In brief, the 8th Korea Prime Minister Cup International Amateur Baduk Championship went the same way as the 35th World Amateur Championship in Sendai last month and the 7th KPMC last year. The Chinese and Korean players were unscathed in the first five rounds and the Korean player won the decisive game between them in the sixth round, which is the final KPMC round. The players were different, however, and there was plenty of drama in the rounds preceding the sixth.
For most of the 61 contestants, this year's KPMC began with a flight into Incheon on October 10, an overnight stay at a hotel near the airport, and a bus ride the next day to Gumi, a formerly rural town that has grown into a major manufacturing city. The buses took them to an orientation meeting at GumiCo, a convention center on the outskirts of the city, then to the Gumi Century Hotel. After checking in, they collected in the Century's banquet hall, where they were greeted in Korean by the mayor of Gumi, the president of the Korean Amateur Baduk Association, the chairman of the Korean Olympic Committee, and members of Korea's National Assembly and Gumi's City Council. They were also greeted by Suh Daewon, a former Korean amabassador to the United Nations and to several European countries, who is now president of the Asian Go Federation. Speaking in both Korean and English, Mr Suh pointed out that the Asian contestants at the KPMC were outnumbered by the Europeans, and explained that the AGF's mission was to spread baduk all over the Asian continent. Martin Stiassny, president of the European Go Federation, and Andrew Okun, president of the American Go Association, offered greetings and thanks in return, in English. All this was preceded by a magic show and followed by a lavish buffet feast.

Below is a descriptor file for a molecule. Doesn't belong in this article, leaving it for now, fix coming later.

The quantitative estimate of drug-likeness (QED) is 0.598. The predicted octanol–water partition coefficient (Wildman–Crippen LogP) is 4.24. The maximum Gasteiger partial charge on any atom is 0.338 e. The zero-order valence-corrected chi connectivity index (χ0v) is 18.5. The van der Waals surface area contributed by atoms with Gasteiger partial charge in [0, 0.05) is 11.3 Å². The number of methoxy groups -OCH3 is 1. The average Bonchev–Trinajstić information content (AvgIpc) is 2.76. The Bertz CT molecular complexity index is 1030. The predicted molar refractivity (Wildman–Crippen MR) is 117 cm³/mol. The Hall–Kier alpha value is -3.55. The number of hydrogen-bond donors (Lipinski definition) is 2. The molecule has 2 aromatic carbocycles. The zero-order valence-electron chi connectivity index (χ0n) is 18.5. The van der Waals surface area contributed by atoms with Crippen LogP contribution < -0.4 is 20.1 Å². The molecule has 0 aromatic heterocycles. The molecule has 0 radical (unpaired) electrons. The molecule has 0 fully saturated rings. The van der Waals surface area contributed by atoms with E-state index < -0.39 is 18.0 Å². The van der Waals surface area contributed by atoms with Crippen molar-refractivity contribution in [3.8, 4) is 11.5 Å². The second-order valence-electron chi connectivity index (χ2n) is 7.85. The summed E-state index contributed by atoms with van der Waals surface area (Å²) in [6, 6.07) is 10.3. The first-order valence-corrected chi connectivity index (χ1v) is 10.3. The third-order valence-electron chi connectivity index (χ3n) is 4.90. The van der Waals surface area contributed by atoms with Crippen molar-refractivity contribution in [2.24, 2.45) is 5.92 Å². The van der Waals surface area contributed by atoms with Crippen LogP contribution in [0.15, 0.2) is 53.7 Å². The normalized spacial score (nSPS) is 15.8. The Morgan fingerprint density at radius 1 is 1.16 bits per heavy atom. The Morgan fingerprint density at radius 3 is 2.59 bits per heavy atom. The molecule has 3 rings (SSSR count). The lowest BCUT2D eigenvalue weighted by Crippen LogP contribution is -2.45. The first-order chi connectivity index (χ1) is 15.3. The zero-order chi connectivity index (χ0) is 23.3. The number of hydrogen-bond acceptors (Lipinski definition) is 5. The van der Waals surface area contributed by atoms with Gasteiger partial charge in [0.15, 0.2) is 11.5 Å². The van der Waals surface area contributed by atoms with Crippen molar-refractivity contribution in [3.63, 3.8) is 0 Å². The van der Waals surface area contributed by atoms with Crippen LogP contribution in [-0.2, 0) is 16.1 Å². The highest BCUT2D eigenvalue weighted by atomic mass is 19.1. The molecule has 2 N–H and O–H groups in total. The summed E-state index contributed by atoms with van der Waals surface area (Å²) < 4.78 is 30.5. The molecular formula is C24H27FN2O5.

Next morning the players were bused back to GumiCo, where chief referee Yoo Changhyuk gave the signal to start round one at 10:00. In 1993 Mr Yoo won the Fujitsu Cup, starting a quarter century of international dominance of the game by Korean pros. While still competing professionally, he now also operates one of Korea's largest baduk schools. His instructions were interpreted by Lee Hajin, a younger Korean pro, who served as MC throughout the tournament. Her cheerfulness, charm, organizing abilities, and excellent English did much to make the tournament a success.
The KPMC is run under a simplified McMahon system, with the field divided into two halves. In the first round players are paired against random opponents from the same half. This year, the random draw matched Russia's three-time European champion Ilya Shikshin, who finished 4th at Sendai, against Hong Kong's Chan Chihin, who took 4th place in the 2012 WAGC at Guangzhou. The teenager from Hong Kong got his Russian opponent into trouble in the early middle game and won convincingly. On another board, Taiwanese insei Lin Shinwei, who finished 10th at Sendai, bested the Ukraine's Dmytro Bogatskyy. The players from China, Japan, and Korea defeated opponents from Vietnam, Denmark, and Indonesia. After their games, winners and losers alike headed downstairs to the GumiCo lunchroom to fortify themselves for the afternoon rounds.
The second round was paired at random across the entire field, without regard to McMahon groupings or the results of the first round. This allowed the showdown between the last two undefeated players in the top MacMahon group to occur in the final round instead of round five. It also produced a clash between two insei: Taiwan's Lin and Korea's Park Jaegeun. Park proved the stronger of the two. In all, twenty contestants finished the second round undefeated, including Park and the contestants from China, Hong Kong, and Japan, who defeated opponents from Lithuania, Malaysia, and South Africa. In the tragedy of the round, the UK's Jonathan Diamond outplayed Norway's Jostein Flood but committed an oversight in the final filling of the neutral points. Both players were distraught. 'I won but I feel as if I had lost,' said Jostein. 'Of course my opponent probably feels even worse.'